OKOJ

OKOJ, Volume 5, No. 7


Charcot Ankle Arthropathy

Charcot arthropathy is a destructive disease process that creates significant deformity of the foot and ankle. It is most commonly found in patients who have long-standing diabetes (10+ years) and the comorbidity of peripheral neuropathy. The peripheral neuropathy associated with diabetes is just one of the multiple pathological organ system expressions associated with the disease process. Nerve dysfunction, as much of diabetes-specific organ dysfunction, appears to be a consequence of glycosylated hemoglobin acting at the arteriolar basement membrane of nerve fibers. This complex interaction gives rise to a progressive loss of function first appreciated in the smallest nerve fibers. With time, patients develop conduction defects in the sensory, motor, and autonomic components of peripheral nerves. There is virtually no role for nonsurgical treatment of even nondisplaced ankle fractures or Charcot ankle arthropathy in diabetic patient. A displaced ankle fracture in a diabetic patient with peripheral neuropathy is a potentially life-threatening event; rigid internal fixation is required. In this patient population, ankle fusion with retrograde locked intramedullary nail is generally performed through an anterior or transmalleolar approach.

    • Keywords:
    • Charcot ankle arthropathy

    • Charcot ankle

    • Charcot restraint orthotic walker

    • CROW

    • nondisplaced lateral malleolus fracture

    • displaced ankle fracture in an insensate diabetic (non-Charcot)

    • Subspecialty:
    • Foot and Ankle

Minimally Invasive Lumbar Surgery

Minimally invasive surgical (MIS) approaches have been developed to limit the morbidity of traditional open exposures to the spine and hasten patient recovery. These approaches generally involve smaller incisions and produce less damage to the paraspinous soft tissues. In addition, a number of studies suggest that reduced intraoperative blood loss, less postoperative pain, a shorter period of hospitalization, and quicker return to normal activities can be achieved with the use of an MIS approach. A variety of lumbar spinal conditions can now be treated with an MIS approach. This article describes MIS procedures used in the treatment of symptomatic radiculopathy caused by disk herniation or lateral recess stenosis, as well as minimally invasive lumbar fusion for patients with symptomatic instability of the lumbar spine, or for those with destabilizing trauma, infection, or tumors of the spine.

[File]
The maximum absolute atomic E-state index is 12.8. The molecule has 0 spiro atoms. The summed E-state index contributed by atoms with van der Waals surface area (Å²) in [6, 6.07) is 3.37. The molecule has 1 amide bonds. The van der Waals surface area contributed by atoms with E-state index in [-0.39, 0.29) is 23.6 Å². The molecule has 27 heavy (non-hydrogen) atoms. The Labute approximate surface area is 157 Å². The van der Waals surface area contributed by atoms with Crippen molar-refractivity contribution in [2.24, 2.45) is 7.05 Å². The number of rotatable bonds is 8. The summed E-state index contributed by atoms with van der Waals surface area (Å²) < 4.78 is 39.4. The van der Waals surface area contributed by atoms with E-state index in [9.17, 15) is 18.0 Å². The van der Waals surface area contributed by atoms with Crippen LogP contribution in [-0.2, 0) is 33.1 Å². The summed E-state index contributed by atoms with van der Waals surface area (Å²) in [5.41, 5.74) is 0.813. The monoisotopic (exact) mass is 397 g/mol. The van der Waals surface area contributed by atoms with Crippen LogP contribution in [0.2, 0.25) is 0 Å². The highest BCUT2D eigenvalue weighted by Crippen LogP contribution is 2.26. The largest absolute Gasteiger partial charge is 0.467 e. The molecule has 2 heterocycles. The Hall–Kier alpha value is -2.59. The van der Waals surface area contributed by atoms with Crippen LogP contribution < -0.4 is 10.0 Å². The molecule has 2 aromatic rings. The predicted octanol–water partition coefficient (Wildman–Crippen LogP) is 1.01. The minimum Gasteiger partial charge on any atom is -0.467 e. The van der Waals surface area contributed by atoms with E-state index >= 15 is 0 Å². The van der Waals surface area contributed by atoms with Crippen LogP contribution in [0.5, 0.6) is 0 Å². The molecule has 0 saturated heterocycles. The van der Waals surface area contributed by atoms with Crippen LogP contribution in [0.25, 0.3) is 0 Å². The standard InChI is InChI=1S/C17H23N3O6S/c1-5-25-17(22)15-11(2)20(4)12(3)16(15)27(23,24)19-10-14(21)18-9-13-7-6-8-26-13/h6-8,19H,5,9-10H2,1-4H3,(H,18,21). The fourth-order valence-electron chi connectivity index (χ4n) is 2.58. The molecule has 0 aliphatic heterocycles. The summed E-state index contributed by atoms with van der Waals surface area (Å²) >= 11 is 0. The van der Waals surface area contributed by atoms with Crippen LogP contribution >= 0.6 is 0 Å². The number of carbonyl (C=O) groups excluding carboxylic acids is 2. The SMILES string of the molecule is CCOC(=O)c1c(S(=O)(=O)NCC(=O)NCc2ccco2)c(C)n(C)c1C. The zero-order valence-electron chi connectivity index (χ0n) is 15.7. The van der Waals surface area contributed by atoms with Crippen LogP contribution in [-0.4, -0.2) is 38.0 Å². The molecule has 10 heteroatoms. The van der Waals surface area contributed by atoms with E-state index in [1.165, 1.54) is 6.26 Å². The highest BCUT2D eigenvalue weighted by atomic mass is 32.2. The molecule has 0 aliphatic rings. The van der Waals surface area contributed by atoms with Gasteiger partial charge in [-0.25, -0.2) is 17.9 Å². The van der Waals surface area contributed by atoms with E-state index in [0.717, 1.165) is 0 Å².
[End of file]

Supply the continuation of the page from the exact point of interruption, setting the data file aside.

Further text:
• Keywords:
    • minimally invasive spine surgery

    • MIS spine surgery

    • interlaminar decompression/diskectomy

    • lateral extraforaminal decompression/diskectomy

    • MIS spine fusion

    • Subspecialty:
    • Spine

Surgical Treatment of Distal Biceps Tendon Rupture

Distal biceps tendon rupture is a rare injury that usually occurs as the result of sudden application of an extension force against a concentrically flexed biceps. Typically, the tendon avulses from its insertion on the radial tuberosity; however, the tendon can also rupture in its midsubstance. Classically, this injury is seen in the dominant extremity of men between the ages of 40 and 60 years. The common symptom of distal biceps tendon rupture is a sharp, tearing pain followed by discomfort in the region of the antecubital fossa. Proximal migration of the tendon, when present, allows the diagnosis to be readily made. Management of distal biceps tendon rupture includes both nonsurgical and surgical treatment options. Nonsurgical treatment consists of local and systemic measures for comfort in addition to physical therapy, with return to activities as tolerated. Surgical intervention involves reattachment of the tendon to the radial tuberosity. This article describes repair of the distal biceps tendon through one-incision and two-incision techniques.

    • Keywords:
    • distal biceps tendon rupture

    • ruptured biceps

    • ruptured biceps tendon

    • torn biceps

    • biceps tear

    • bicipital tear

    • bicipital injury

    • Subspecialty:
    • Sports Medicine

    • Shoulder and Elbow

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